I don’t particularly care for guns. The first and last one I fired was a .22 rifle when I was 12 years old, at Camp Friendship summer camp in Virginia. I happen to be the sort that believes the world would be safer with fewer guns, not more.
But regardless of one’s political affiliation, there’s plenty to consider with the reported advent of a 3-D printed gun. The Texas-based Defense Distributed today claims to have produced the first fully 3D-printable pistol, report several outlets. (Forbes.com nabbed a picture.)
Cody Wilson, Defense Distributed’s founder, is a University of Texas law student. As Forbes puts it:
“Wilson’s group has sought to make as many components of a gun as possible into printable blueprints and to host those controversial files online, thwarting gun laws and blurring the lines between the regulation of firearms and information censorship. So far those pieces have included high capacity ammunition magazines for AR-15s and AK-47s, as well as an AR lower receiver, the body of that semi-automatic rifle to which off-the-shelf components like a stock and barrel can be attached.”
For now, the idea of a 3-D printed gun may just seem like a curio. But 3-D printing is becoming democratized. The technology is becoming cheaper, going mainstream even: you can get one at Staples, for $1,300. “One day every home may have one,” reckons the Guardian.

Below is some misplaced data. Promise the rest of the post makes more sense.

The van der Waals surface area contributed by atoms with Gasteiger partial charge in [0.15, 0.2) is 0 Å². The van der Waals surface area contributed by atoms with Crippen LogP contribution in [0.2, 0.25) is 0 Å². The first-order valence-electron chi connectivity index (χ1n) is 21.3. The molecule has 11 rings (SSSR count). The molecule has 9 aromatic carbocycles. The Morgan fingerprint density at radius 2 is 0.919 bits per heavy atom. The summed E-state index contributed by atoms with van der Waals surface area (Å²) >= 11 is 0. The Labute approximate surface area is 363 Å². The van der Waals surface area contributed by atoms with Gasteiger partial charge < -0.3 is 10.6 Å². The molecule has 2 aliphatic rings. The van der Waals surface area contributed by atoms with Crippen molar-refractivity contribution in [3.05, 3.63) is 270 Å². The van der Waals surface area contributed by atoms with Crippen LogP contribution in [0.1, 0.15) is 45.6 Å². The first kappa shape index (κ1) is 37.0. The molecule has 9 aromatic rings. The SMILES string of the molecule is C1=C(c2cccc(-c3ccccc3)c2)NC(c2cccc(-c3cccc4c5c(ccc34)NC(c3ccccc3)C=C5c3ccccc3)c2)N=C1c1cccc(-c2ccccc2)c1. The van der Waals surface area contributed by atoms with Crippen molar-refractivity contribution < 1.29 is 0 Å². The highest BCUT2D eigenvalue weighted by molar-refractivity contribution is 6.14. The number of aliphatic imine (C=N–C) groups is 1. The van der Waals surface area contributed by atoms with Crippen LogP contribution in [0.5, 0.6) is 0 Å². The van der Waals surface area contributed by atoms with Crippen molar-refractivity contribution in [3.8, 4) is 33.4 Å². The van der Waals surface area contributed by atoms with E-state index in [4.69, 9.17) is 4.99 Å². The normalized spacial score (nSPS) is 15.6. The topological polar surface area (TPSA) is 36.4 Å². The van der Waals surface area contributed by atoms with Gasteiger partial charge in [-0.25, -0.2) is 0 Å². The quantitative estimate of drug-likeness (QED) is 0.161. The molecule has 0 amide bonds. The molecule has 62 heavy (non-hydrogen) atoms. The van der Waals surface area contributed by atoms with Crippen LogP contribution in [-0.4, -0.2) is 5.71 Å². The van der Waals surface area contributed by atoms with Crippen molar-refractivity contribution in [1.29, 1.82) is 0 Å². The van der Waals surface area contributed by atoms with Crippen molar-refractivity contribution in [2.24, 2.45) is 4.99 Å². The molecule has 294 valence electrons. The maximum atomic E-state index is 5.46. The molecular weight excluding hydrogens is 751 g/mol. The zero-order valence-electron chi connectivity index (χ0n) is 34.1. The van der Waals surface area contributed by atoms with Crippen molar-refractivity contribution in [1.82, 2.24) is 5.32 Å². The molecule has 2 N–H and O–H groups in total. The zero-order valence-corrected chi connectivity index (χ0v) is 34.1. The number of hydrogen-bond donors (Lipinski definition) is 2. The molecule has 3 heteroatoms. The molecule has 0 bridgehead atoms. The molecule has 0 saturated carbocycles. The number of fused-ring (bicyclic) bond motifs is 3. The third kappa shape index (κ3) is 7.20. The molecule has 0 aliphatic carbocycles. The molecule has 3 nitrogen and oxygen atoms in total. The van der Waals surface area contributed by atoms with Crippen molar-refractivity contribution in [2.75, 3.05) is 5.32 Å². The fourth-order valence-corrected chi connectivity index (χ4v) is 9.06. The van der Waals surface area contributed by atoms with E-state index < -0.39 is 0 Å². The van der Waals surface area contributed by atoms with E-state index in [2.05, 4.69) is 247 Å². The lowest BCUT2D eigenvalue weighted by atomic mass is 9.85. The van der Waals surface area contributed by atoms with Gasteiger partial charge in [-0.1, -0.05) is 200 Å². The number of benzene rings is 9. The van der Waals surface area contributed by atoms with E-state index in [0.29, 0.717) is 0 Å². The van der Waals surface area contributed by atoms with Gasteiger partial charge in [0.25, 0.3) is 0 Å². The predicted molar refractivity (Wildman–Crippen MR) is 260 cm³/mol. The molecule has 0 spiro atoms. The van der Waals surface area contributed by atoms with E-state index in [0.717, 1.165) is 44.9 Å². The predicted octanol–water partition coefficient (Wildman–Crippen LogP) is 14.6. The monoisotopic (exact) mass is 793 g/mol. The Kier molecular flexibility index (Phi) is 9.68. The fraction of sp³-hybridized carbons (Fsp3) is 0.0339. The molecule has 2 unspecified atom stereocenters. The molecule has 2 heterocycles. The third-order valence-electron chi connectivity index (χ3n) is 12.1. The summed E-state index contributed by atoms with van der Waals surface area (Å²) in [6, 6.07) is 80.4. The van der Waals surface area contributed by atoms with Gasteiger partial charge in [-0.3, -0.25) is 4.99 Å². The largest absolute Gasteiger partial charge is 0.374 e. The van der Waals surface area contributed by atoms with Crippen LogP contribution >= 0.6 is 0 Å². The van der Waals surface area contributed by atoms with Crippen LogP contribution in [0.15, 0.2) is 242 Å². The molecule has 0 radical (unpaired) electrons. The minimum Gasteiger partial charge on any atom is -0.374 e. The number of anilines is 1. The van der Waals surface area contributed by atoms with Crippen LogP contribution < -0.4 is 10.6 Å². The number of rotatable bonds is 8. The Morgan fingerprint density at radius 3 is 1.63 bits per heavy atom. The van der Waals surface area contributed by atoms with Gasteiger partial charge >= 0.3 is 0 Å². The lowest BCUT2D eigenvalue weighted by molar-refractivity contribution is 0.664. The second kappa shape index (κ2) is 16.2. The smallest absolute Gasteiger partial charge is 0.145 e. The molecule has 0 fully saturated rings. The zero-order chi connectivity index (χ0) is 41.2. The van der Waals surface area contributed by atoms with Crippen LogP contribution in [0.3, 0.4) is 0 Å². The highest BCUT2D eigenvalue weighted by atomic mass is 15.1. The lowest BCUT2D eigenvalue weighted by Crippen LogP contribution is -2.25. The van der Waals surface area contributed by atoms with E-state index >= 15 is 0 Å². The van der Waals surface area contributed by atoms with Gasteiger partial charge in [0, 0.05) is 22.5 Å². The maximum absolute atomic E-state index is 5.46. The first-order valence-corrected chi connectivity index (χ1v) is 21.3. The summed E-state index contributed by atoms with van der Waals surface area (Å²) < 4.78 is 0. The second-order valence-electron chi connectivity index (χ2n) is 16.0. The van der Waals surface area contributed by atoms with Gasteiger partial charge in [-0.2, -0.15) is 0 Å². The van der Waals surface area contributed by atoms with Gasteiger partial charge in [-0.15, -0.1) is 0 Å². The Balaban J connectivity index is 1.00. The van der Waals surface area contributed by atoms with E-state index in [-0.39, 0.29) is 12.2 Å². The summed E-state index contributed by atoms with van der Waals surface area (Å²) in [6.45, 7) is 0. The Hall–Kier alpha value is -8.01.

Once people own the means of production of guns in their homes, it will be all the easier for folks to acquire them, obviously. Forget that the efforts to create more stringent background checks failed in the Senate; the question may be altogether moot, one all it takes is a stray CAD file and the family’s 3-D printer.
In this future, Defense Distributed wants to be to gunfire what Wikipedia is to information.
Mainly, Wilson’s efforts highlight, once again, the ways in which technology inevitably moves faster than policy. In some cases, business itself is stepping in; the 3-D printing company Stratasys took back one of its devices from Defense Distributed last year when it learned what Wilson was up to. And CNET says that lawmakers are considering adding language on 3-D printing to the U.S. Undetectable Firearms Act. Wilson appears to have tried to sidestep that issue by including a six-ounce piece of steel in his gun designed to make the device detectable by metal detectors.
For a deeper dive on Wilson and the issues his technology raises, this documentary from Vice’s Motherboard is an excellent introduction.
If you’re one of the people stressed out rather than relieved by Wilson’s vision, in which guns are downloaded as easily as a torrent file, then you may be more heartened by news from a very different corner of the 3-D printing universe–a printable “bionic ear.” You may be needing sooner than you think, with all that deafening gunfire.
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